With health clinics closed and people afraid to come in for treatment, Liberia's national AIDS commission says they are now going door-to-door to get people to come take their antiretroviral medications. All eyes are on Ebola, but experts say there are other deadly diseases being overlooked in the crisis.
An estimated 45 percent of health care facilities in Liberia’s Montserrado County, home to the capital, Monrovia, have been shut down since the Ebola outbreak first hit the country in March.
Many people are afraid to seek out treatment for fear of catching Ebola, those who come are often turned away, as the few open clinics are overcrowded and understaffed.
This has had a strong impact on the country’s HIV-positive population.
“Currently we have ... 9,958 patients [in Montserrado County] that are enrolled in care treatment and support services," explained Sonpon Blamo Sieh, the head of programs at Liberia’s National AIDS Control Program, known as the NACP.
"Some of the patients, the HIV- and TB-positive, are unable to come to the facilities for fear of contracting Ebola," Sieh added. "So what that does is obstruct the quality of care, and also in terms of treatment interruption, which may lead to treatment failure, and all of that has to do with a situation of [drug] resistance."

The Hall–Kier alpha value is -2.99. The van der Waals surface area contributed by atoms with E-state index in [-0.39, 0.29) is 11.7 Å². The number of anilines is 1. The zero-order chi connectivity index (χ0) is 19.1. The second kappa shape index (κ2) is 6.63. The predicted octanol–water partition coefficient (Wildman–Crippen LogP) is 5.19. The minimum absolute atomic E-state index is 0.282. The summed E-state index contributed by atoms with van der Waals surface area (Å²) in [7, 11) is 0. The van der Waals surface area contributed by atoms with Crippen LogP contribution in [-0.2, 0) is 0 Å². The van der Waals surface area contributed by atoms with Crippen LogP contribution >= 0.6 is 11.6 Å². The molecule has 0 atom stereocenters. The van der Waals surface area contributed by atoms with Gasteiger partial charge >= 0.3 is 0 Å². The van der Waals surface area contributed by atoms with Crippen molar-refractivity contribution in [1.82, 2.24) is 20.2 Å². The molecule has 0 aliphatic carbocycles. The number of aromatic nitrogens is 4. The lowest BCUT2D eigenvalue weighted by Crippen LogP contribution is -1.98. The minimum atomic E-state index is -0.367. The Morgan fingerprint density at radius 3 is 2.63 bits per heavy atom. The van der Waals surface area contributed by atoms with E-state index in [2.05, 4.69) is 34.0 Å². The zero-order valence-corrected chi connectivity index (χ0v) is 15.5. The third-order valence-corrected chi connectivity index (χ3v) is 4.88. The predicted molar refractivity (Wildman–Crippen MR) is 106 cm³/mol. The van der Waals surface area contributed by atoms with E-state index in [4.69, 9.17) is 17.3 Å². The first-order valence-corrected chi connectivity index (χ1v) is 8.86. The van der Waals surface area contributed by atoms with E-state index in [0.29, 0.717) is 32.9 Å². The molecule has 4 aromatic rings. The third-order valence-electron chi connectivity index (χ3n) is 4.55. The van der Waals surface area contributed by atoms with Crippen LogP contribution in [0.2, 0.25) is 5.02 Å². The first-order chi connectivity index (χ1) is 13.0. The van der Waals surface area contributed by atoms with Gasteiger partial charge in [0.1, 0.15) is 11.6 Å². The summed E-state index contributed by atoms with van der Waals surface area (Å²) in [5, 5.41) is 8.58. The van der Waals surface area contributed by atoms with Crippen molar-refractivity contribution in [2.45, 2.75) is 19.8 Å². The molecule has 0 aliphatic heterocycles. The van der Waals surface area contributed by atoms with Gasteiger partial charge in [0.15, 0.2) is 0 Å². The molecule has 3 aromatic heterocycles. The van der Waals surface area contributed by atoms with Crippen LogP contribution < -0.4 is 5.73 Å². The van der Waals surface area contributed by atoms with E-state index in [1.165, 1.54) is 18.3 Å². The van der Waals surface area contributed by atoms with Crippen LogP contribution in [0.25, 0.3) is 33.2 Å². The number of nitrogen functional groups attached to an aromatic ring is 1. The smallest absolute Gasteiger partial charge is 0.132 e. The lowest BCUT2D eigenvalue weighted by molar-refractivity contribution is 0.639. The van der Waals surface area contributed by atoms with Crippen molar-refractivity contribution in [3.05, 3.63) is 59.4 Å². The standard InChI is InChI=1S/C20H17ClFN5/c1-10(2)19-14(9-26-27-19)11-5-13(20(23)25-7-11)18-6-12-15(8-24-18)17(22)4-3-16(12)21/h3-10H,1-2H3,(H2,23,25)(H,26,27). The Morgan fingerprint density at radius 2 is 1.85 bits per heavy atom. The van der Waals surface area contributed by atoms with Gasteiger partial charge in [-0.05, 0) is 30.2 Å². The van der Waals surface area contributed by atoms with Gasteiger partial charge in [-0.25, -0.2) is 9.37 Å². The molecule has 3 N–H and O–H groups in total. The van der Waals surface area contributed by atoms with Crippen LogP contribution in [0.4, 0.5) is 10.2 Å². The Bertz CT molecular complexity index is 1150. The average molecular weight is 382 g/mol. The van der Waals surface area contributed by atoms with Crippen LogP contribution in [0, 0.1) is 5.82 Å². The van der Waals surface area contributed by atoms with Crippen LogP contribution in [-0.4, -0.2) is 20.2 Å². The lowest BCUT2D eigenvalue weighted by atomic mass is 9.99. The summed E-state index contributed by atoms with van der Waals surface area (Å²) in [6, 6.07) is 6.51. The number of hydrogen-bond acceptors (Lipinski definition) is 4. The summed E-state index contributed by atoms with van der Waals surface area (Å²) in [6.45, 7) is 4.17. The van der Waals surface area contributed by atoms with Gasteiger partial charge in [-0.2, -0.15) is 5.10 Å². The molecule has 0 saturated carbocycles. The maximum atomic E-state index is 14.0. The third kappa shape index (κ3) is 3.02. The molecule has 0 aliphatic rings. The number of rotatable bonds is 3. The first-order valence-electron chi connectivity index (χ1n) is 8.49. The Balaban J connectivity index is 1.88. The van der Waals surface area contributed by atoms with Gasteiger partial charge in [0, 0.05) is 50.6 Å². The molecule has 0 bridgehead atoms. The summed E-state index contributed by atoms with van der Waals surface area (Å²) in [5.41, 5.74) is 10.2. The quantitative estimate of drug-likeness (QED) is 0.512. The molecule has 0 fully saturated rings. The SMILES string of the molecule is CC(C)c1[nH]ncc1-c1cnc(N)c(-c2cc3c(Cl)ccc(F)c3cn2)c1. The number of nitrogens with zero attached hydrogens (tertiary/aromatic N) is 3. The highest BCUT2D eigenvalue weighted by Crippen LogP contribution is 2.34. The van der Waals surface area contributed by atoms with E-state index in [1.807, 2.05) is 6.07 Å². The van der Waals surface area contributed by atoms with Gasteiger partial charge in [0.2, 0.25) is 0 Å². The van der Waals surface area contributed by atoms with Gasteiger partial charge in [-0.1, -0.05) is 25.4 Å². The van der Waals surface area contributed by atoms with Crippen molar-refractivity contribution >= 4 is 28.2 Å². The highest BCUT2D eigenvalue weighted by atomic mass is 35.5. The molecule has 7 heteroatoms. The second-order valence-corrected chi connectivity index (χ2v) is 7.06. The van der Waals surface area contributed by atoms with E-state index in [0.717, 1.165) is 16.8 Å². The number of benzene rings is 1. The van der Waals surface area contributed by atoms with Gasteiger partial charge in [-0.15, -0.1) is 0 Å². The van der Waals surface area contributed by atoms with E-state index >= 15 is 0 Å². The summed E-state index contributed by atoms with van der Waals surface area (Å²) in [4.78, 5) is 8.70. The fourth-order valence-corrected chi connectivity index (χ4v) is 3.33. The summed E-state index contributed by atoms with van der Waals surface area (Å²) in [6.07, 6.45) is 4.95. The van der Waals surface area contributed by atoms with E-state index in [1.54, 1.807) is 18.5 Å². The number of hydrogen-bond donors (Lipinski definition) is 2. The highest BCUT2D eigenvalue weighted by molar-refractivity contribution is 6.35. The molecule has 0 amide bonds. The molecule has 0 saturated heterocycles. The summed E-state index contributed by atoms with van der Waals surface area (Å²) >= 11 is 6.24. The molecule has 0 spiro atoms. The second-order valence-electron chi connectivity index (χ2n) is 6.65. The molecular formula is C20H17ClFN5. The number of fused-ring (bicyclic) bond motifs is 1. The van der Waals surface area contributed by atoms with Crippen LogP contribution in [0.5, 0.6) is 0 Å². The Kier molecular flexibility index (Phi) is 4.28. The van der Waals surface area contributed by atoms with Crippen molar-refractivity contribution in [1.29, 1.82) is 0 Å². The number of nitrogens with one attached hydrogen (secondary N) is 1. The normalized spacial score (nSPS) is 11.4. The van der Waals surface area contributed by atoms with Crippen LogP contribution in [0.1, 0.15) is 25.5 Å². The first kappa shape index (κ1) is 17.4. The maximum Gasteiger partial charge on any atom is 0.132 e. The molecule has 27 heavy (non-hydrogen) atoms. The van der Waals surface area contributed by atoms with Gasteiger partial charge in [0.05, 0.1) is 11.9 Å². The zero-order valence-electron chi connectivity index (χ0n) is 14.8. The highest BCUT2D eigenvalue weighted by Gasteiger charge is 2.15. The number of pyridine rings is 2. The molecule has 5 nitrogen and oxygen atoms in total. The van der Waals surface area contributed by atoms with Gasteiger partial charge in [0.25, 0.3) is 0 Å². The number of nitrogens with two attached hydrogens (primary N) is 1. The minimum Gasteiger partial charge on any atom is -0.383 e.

The World Health Organization said more than 1,500 Liberians have died of Ebola. But health care workers said other deadly diseases, such as malaria and childhood diarrhea must not be forgotten.
WHO said there were more than 1.4 million cases of malaria in Liberia in 2012. An estimated 640 out of every 100,000 women in Liberia die from complications due to pregnancy or childbirth each year.
According to experts, if adequate health care services were not resumed soon, these numbers were likely to rise.
To help HIV/AIDS patients, Sieh said special mobile treatment facilities have been created, where patients can refill their prescriptions and receive uninterrupted health care services.
Volunteers have been going door-to-door in Montserrado County to inform patients about these facilities, and to refer them for treatment.
“If we do not go out to them then we will be having a disaster. And that is just that ... We came from very low [treatment] coverage in 2007. We made some gains and now 70 percent of our patients who need treatment have access to treatment. But if we do not step up those gains that will be a bigger problem, if those patients do stop,” Sieh said, adding that the next step would be to extend the outreach programs to the rest of the country.
(Prince Collins contributed to this report from Monrovia.)